Reverse Beacon Network spots using my EFHW and QRP 6 watts

Why I love end fed half wave (EFHW) antennas

The antenna seems always to be a compromise between practical matters and performance. While not being the most high performance antenna, I find the end fed half wave (EFHW) a very practical antenna, especially during portable operations.

The EFHW doesn’t need to be straight. It can be bent in angles and be “abused” a lot.

In this video I have a temporary installation in a vacation home (time share) where I am not able to erect any masts, not being able to use trees or other houses as fixation points for my antenna. I used some zip ties only that can be removed without leaving any marks.

The antenna height is far from optimal and the antenna is bent several times. It is also close to the rain gutters made of metal. Still I have fine SWR levels on all bands (10/15/20/40 m) and can work all of Europe on my QRP rig (6 watts) (see the screenshot from Reverse Beacon Network).

pfSense port forward to a NAT:ed IP-address located on the other side of a ipsec tunnel

This is kind of a special scenario but actually occured for me. A port on the pfSense WAN should be NAT:ed to an IP-address located on a remote subnet via an ipsec tunnel. The problem here was the router on the other end of the tunnel did not route all it’s outgoing traffic over the tunnel. Only a few subnets behind the pfSense went through the tunnel. All other traffic was using the routers normal Internet connection.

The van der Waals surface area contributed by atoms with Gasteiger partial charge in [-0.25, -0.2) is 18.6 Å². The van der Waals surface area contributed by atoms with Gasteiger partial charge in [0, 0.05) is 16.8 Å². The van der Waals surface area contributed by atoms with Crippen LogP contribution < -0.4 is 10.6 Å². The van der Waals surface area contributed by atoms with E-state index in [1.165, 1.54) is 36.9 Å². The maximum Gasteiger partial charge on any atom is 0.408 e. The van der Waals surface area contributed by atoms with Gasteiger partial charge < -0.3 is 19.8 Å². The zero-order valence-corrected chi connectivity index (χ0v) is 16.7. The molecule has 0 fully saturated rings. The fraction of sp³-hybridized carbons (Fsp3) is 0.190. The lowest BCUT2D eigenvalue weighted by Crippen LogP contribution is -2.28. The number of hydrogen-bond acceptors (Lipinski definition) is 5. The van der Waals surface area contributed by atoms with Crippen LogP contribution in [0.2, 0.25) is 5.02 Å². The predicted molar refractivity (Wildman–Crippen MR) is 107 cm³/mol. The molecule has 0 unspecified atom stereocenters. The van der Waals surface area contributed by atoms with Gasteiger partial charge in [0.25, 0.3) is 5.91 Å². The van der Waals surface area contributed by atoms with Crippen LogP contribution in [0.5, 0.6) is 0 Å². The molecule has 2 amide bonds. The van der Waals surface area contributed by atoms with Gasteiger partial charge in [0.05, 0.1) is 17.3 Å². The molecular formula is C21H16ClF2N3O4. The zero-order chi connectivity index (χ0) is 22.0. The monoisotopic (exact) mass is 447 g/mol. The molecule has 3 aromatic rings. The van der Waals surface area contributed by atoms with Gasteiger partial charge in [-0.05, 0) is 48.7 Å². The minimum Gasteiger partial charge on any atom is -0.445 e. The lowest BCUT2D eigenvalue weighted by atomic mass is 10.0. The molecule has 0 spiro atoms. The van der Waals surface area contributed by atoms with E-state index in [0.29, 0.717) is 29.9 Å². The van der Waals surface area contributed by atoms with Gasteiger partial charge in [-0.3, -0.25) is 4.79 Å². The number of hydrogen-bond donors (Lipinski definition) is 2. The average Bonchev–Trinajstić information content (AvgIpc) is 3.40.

In the image above, a port (123 in the example code below) on the pfSense ( should be NAT:ed and port forwarded to The result was the NAT:ed port forwarded packets reached the intended host ( but replies probably went straight back on the internet, not going back through the tunnel.

I solved this by setting up a simple proxy on a server using iptables located on a machine in one of the subnets at the pfSense site which was reachable from through the tunnel. See next image.

The proxy was made using iptables in a Ubuntu machine on Both the proxy server on and the host could reach each other over the ipsec tunnel.

In pfSense I changed the NAT / port forward of port 123 from to (and deleted the existing states in pfsense from my previous tries, until I did that, this didn’t work).

The proxy server using IP-tables was set up like this (guide found here):

sudo sysctl -w net.ipv4.ip_forward=1
sudo iptables -t nat -A PREROUTING -i ens160 -p udp --dport 123 -j DNAT --to
sudo iptables -t nat -A POSTROUTING -o ens160 -p udp --dport 123 -j SNAT --to-source
sudo iptables -t nat -A POSTROUTING -p udp --sport 123 -j SNAT --to-source

You will probably want to make sysctl ip_forward and iptables statements persistent over reboots.